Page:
(Compiled and introduced by Iqra M Azhar)
Salam folks! We KNOW that you probably didn't get as much reading done during the holidays and the winter break like you may have wanted so we are here with an awesome list of reads with a bit of a review on each to help you make your picks for this year and to encourage you to read more over the next few months.
All of these titles have been written by Muslim women authors with some really cool and relatable storylines.
- The Secret Lives of the Amir Sisters by Nadiya Khan
You guys have probably heard of the London-based baker and TV show participant winner (Great British Bake off) Nadiya Khan who also has her own cookbook out? Well she wrote another book! In her third book and first fictional novel, which feels a lot like my own story actually, Nadiya writes about a family and a group of sisters and their lives. Still reading, but it looks promising - kind of like your favourite homeland drama in chapter book form except it is SO relatable to all of us who grew up in first world countries within immigrant families.
2. Love, Hate and Other Filters by Samira Ahmed (NYT bestseller)
There’s a title by a Muslim woman on the NYT bestseller list - how many of you know about it or have heard about it? A young adult novel about seventeen-year-old Maya Aziz who is already struggling to find her place between cultures has to deal with Islamophobia too. Set in post-911 America, the city of Chicago to be exact, this book applies to every Muslim woman that has experienced prejudice due to her Islamic faith. The author who wrote it seems pretty cool too! Your local Barnes and Noble probably carries it - if you grab a copy, let us know!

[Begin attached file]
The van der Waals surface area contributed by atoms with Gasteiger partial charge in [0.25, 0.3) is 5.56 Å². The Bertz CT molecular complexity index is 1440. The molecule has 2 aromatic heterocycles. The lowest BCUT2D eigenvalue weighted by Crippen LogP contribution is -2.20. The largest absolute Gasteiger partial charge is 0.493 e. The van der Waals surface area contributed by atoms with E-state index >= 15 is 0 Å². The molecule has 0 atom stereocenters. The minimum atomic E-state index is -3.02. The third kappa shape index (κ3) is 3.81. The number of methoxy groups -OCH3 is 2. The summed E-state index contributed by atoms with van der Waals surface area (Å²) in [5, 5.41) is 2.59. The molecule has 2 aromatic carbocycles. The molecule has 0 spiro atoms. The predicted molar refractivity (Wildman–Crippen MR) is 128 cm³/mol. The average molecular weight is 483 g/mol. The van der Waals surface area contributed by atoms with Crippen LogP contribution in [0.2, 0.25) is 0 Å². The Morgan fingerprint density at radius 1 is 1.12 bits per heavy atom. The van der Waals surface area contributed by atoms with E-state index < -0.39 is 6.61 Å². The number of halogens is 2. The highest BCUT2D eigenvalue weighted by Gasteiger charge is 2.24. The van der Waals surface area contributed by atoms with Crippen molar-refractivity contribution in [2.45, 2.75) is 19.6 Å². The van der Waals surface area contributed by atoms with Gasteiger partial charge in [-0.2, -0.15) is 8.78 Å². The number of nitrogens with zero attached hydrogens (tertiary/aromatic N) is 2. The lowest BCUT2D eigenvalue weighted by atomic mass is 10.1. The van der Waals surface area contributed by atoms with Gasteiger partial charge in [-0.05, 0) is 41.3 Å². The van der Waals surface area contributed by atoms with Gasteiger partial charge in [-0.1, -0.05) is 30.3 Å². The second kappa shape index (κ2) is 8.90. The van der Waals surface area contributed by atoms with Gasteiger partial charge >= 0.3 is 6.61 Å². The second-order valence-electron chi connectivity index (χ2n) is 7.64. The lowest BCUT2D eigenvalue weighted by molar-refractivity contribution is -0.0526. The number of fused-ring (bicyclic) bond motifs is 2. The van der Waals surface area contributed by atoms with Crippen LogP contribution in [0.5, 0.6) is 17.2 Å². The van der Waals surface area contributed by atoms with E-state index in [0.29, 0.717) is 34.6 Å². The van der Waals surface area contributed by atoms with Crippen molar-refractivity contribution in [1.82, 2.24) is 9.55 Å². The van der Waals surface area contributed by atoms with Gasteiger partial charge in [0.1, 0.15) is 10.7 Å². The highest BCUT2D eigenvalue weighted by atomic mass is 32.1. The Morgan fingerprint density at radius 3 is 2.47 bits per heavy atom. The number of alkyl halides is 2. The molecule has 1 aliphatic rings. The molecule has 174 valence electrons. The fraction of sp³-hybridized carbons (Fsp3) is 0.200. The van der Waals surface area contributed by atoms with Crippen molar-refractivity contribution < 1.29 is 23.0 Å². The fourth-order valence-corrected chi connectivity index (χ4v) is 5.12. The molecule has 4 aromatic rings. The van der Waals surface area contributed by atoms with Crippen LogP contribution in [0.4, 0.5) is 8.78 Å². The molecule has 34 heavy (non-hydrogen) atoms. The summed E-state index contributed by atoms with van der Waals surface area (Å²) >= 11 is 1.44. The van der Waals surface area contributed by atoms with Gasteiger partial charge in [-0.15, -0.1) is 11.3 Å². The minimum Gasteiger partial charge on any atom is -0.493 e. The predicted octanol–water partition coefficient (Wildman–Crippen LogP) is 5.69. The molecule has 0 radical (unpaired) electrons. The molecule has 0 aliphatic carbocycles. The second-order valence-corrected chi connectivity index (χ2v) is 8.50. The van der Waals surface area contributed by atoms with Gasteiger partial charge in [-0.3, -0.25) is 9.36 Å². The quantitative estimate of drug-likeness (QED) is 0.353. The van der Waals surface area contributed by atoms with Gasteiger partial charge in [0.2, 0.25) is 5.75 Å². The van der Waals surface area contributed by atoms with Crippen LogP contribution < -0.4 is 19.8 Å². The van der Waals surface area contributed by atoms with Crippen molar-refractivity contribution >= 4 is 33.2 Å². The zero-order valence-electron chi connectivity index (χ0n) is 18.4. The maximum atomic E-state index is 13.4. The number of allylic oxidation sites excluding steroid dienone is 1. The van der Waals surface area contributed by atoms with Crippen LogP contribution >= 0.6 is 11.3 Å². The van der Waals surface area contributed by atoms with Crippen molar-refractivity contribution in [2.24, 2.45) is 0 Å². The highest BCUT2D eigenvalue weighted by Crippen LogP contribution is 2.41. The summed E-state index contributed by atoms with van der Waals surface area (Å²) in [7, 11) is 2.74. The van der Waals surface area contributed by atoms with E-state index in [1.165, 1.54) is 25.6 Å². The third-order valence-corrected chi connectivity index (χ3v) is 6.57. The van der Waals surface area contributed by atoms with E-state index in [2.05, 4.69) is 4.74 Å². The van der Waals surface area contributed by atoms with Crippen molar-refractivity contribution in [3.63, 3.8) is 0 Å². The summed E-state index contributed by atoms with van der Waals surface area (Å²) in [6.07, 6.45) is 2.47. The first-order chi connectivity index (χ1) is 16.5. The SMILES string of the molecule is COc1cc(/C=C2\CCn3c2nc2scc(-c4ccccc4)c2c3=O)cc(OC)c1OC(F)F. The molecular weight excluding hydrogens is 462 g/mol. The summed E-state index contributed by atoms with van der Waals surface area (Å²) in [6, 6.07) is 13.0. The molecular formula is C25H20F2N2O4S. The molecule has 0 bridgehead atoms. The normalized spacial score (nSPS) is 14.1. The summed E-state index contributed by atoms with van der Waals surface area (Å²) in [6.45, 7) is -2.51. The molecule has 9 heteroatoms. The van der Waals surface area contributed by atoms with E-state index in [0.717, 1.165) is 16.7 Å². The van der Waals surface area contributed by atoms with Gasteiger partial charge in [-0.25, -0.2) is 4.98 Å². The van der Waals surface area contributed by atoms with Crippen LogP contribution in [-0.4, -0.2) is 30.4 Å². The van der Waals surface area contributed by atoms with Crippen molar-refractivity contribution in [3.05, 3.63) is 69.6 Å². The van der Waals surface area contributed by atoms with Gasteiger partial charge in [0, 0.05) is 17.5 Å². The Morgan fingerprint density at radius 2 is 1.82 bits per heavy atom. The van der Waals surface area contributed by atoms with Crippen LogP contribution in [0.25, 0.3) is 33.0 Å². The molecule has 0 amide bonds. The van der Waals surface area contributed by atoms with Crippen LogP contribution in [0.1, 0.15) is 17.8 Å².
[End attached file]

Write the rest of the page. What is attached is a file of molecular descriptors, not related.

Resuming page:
3. Minaret by Leila Aboulela
The story follows a university student Najwa from Khartoum to London where she has to start her life all over again from scratch with members of her family due to political unrest in her home country. We’ve just finished Part 1 and 2 and wish there were more than a few chapters left because we do not want the book to end. Must read!
4. Sofia Khan is NOT Obliged by Ayisha Malik
In her first novel, British Muslim author Ayisha Malik writes a heartwarming romantic comedy that captures the story of Sofia Khan - a young Muslim woman ready to renounce men for good when her boss persuades her to write about the Muslim dating scene. On her quest to expose everything that goes on, Sofia finds her own true match. MUST READ. Especially if you want to check out Part 2 which is titled: The Other Half of Happiness and follows Sofia’s story after she is married.
5. Elsewhere, Home by Leila Aboulela
Leila Aboulela’s work has been translated into 15 languages around the world and this newest work of hers, which came out this past July 2018 is the Winner of the 2018 Saltire Literary Award. She has also won other awards for her other works.
The cool thing about this book is that it is a collection of short stories with various characters all moving from their homelands into new homes. Themes range from assimilation and difference to displacement. Fellow author and Great British Bake Off tv show winner Nadiya Hussain says about it: "A lovely collection of short stories about love, loneliness and spirituality.” Anyone who has experienced packing up and having to move for any reason could relate to this. Check out this award-winning Sudanese author.
6. Amal Unbound by Aisha Saeed
This second novel by Aisha Saeed could not have come at a more perfect time: following the struggle of one girl’s journey to education (and literal freedom) in the villages of Pakistan, it is also a story about family and the balance between sacrificing for others and still managing to achieve your dreams. Also a NYT bestseller, it makes a perfect read for all those looking for an effective and inspiring discussion on improving the lives of women and servants in this region.Let us know if you grab copies of any of these titles or other books by these authors and get to read them! We would love to hear your thoughts on them. Happy reading!